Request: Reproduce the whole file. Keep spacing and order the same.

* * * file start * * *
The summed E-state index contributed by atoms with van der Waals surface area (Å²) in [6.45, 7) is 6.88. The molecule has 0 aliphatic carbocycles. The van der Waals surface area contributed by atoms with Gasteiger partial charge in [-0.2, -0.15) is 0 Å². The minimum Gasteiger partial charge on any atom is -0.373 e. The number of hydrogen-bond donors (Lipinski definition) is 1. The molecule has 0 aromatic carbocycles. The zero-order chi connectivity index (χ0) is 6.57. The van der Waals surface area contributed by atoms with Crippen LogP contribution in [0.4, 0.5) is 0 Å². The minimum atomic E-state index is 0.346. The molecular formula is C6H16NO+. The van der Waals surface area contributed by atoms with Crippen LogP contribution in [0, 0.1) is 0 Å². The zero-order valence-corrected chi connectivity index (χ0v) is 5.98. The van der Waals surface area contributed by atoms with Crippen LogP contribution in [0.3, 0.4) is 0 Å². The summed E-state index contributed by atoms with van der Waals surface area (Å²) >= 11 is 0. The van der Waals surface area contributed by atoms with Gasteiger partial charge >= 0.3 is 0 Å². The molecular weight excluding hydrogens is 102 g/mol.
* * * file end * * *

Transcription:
The summed E-state index contributed by atoms with van der Waals surface area (Å²) in [6.45, 7) is 6.88. The molecule has 0 aliphatic carbocycles. The van der Waals surface area contributed by atoms with Gasteiger partial charge in [-0.2, -0.15) is 0 Å². The minimum Gasteiger partial charge on any atom is -0.373 e. The number of hydrogen-bond donors (Lipinski definition) is 1. The molecule has 0 aromatic carbocycles. The zero-order chi connectivity index (χ0) is 6.57. The van der Waals surface area contributed by atoms with Crippen LogP contribution in [0.4, 0.5) is 0 Å². The minimum atomic E-state index is 0.346. The molecular formula is C6H16NO+. The van der Waals surface area contributed by atoms with Crippen LogP contribution in [0, 0.1) is 0 Å². The zero-order valence-corrected chi connectivity index (χ0v) is 5.98. The van der Waals surface area contributed by atoms with Crippen LogP contribution in [0.3, 0.4) is 0 Å². The summed E-state index contributed by atoms with van der Waals surface area (Å²) >= 11 is 0. The van der Waals surface area contributed by atoms with Gasteiger partial charge >= 0.3 is 0 Å². The molecular weight excluding hydrogens is 102 g/mol.